mortgage law: an overview
A mortgage involves the transfer of an interest in land as security for a loan or other obligation. It is the most common method of financing real estate transactions. The mortgagor is the party transferring the interest in land. The mortgagee, usually a financial institution, is the provider of the loan or other interest given in exchange for the security interest. Normally, a mortgage is paid in installments that include both interest and a payment on the principle amount that was borrowed. Failure to make payments results in the foreclosure of the mortgage. Foreclosure allows the mortgagee to declare that the entire mortgage debt is due and must be paid immediately. This is accomplished through an acceleration clause in the mortgage. Failure to pay the mortgage debt once foreclosure of the land occurs leads to seizure of the security interest and it's sale to pay for any remaining mortgage debt. The foreclosure process depends on state law and the terms of the mortgage. The most common processes are court proceedings (judicial foreclosure) or grants of power to the mortgagee to sell the property (power of sale foreclosure). Many states regulate acceleration clauses and allow late payments to avoid foreclosure.
Three theories exist regarding who has legal title to a mortgaged property. Under the title theory title to the security interest rests with the mortgagee. Most states, however, follow the lien theory under which the legal title remains with the mortgagor unless there is foreclosure. Finally, the intermediate theory applies the lien theory until there is a default on the mortgage whereupon the title theory applies..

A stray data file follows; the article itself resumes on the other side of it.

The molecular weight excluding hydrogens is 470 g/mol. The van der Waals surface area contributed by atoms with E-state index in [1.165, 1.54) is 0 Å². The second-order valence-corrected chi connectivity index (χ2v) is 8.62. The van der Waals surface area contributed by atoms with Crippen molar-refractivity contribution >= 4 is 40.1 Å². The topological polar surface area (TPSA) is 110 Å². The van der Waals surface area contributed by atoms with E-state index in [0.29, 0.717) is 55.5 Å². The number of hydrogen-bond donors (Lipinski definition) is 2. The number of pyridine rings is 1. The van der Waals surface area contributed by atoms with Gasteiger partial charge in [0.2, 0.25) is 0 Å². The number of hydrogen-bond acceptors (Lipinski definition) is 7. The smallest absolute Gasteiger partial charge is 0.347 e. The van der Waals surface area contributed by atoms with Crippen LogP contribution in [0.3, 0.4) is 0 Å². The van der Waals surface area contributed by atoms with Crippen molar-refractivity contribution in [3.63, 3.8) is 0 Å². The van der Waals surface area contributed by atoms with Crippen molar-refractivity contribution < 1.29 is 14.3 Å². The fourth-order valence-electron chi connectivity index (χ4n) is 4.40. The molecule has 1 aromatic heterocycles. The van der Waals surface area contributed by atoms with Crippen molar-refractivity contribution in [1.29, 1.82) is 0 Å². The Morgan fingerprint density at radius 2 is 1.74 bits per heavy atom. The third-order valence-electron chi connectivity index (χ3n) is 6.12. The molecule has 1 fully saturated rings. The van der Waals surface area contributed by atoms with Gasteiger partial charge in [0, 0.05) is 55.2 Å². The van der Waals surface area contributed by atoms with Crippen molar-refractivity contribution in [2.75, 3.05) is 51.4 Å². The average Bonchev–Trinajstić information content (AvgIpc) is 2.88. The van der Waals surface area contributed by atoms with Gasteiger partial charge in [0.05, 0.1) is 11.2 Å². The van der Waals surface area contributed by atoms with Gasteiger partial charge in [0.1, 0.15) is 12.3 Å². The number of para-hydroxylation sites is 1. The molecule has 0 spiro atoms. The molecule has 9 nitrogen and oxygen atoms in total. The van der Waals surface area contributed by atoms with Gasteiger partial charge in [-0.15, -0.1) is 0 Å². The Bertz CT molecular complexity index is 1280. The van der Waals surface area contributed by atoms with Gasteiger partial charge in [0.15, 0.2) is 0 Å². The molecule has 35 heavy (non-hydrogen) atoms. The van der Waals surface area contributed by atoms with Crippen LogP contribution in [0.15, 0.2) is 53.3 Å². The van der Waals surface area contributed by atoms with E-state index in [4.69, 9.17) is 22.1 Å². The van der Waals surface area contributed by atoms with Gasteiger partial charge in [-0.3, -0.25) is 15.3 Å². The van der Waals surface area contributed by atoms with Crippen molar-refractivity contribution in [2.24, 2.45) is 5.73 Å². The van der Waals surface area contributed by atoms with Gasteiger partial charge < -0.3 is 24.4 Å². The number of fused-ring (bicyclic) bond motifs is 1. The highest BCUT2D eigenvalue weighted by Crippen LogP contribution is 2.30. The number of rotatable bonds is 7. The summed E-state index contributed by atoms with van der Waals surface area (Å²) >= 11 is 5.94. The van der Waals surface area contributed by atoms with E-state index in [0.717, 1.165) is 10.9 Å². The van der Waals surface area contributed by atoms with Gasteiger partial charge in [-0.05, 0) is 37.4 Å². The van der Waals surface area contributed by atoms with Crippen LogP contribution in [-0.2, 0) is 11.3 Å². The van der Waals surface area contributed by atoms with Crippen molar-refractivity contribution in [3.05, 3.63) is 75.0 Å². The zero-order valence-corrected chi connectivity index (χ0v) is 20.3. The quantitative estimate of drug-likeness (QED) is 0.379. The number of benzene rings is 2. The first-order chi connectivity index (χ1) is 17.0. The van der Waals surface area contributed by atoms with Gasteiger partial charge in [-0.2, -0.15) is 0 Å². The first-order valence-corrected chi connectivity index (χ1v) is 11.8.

The mortgagor and the mortgagee generally have the right to transfer their interest in the mortgage. Some states hold that even when the purchaser of a property subject to a mortgage does not explicitly take over the mortgage the transfer is assumed. Mortgagees employ due-on-sale and due-on-encumbrance clauses to prevent the transfer of mortgages. These clauses allow acceleration (having the principal and interest become due immediately) of the mortgage. In 1982, Congress made these clauses enforceable nationwide by passage of the Garn-St Germain Depository Institutions Act of 1982. The law of contracts and property govern the transfer of the mortgagee's interest.
If the mortgage being foreclosed is not the only lien on the property then state law determines the priority of the property interests. For example, Article 9 of the Uniform Commercial Code governs conflicts between mortgages on real property and liens on fixtures (personal property attached to a piece of real estate).
When a mortgage is a negotiable instrument it is governed by Article 3 of the Uniform Commercial Code. See Negotiable Instruments. A mortgage may be used as a security interest by the mortgagee. See Secured Transactions.
The law of mortgages is mainly governed by state statutory and common law. Mortgagees are regulated by federal or state law or agencies depending on under whose law they were chartered or established. The Office of Thrift Supervision, an office in the Department of the Treasury, regulates federally chartered savings associations. The Comptroller of the Currency charters and regulates national banks. Federal credit unions are chartered and regulated by the National Credit Union Administration.
Federal agencies that purchase loans and mortgages are the Federal National Mortgage Association or Fannie Mae, the Federal Home Loan Mortgage Corporation or Freddie Mac, and the Government National Mortgage Association or Ginnie Mae. The federal government also insures mortgages through the Federal Housing Association and the Department of Veterans Affairs.
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